The Starbucks story wasn’t all plain sailing and Schultz had to showcase his resilient side on many occasions.  Through a period of decline when the Starbucks brand was suffering in the shadow of a wave of new competitors, Schultz made the bold move in 2008 to temporarily close more than 7000 stores across the US to retrain baristas on how to make the perfect espresso.  This was part of significant turnaround strategy that saw profits triple from $315m to $945m within two years. By the end of 2015, there were 21.000 stores across 65 countries with annual sales estimated around $16bn.

"I've always been driven and hungry, long after others have stopped to rest and recover, I'm still running, chasing after something nobody else could ever see."

Schultz’s resilience has been instrumental in his success. However, is there more to resilience than the reactionary toughness that we tend to associate it with? Real resilience is much more strategic than having a steely determination to overcome setbacks, and in fact is arguably more focused on controlling the setbacks in the first place.

Here are a number of tactics embraced within resilient organisations that helped businesses succeed, often in the face of adversity.

Communicate a Defined Purpose

Having a clearly defined purpose is an excellent mechanism for ensuring that the people within the organisation are working towards a common goal.  This becomes the focal point of activities and remains the priority even when obstacles are thrown in the way.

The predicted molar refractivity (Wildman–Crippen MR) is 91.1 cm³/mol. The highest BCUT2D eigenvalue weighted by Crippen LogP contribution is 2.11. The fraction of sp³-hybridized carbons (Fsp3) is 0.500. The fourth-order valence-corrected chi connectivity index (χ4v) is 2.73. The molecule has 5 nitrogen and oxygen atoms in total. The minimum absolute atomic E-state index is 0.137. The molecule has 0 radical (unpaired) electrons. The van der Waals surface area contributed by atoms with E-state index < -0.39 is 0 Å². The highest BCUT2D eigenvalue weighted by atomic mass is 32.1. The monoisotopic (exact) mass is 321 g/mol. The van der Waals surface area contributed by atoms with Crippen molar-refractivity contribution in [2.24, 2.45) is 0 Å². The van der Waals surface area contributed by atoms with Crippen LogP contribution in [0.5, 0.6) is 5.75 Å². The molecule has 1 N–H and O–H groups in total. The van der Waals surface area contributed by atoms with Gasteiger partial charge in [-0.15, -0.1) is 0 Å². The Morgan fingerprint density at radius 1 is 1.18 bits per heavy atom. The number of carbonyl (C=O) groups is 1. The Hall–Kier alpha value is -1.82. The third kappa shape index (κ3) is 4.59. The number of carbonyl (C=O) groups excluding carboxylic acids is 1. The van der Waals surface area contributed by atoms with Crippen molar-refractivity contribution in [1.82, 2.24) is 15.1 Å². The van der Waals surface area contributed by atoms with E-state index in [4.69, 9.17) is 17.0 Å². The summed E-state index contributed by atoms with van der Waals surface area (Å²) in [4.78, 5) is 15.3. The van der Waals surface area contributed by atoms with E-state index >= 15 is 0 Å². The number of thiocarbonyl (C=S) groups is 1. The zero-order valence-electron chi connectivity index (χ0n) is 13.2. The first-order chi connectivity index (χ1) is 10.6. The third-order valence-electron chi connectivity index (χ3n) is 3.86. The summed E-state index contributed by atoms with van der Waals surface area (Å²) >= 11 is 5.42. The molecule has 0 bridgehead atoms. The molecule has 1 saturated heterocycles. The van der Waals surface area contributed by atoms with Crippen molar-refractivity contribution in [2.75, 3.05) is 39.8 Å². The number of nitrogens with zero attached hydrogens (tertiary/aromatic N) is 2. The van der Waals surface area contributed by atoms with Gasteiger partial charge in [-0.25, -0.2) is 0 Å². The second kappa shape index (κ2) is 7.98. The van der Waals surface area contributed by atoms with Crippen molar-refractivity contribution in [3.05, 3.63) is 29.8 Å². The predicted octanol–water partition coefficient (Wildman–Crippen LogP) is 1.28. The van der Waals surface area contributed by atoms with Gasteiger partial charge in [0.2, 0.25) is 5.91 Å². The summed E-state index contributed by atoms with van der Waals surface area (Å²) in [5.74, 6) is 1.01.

Innovate, even in Tough Times

An organisation that is committed to innovation will develop a naturally positive response to adversity that is geared towards finding a solution rather than being transfixed with the problem.

Be Aware on a Micro and Macro Level

An organisation is less capable of being resilient if it is blindsided by market conditions.  Successful leaders and organisations are usually those who best analyse the market, being aware of political, economic, social and technological changes as well as being in tune with customer and competitor insights.

Provide Encouragement and Mentoring

Research suggests that the single most predictor of human resilience is interpersonal support and therefore it is crucial that an organisation has a culture of encouragement and a structure that facilitates peer support. A unified organisation will always be more equipped to deal with setbacks.

We may have become accustomed to associating ‘resilience’ with ‘tough’ business leaders like Alan Sugar who bear a head-strong and no-nonsense exterior and have lived through high profile business setbacks.  However, you will find resiliencies a trait in any successful leader, regardless of their leadership style.  We don’t need to come through tough or underprivileged backgrounds to develop resilience but it is usually through tough times that we witness how well a leader has ingrained resilience into an organisation.

Howard Schultz can be applauded on many fronts but his ability to develop resilience into the fabric of such a large organisation like Starbucks is perhaps his greatest leadership achievement.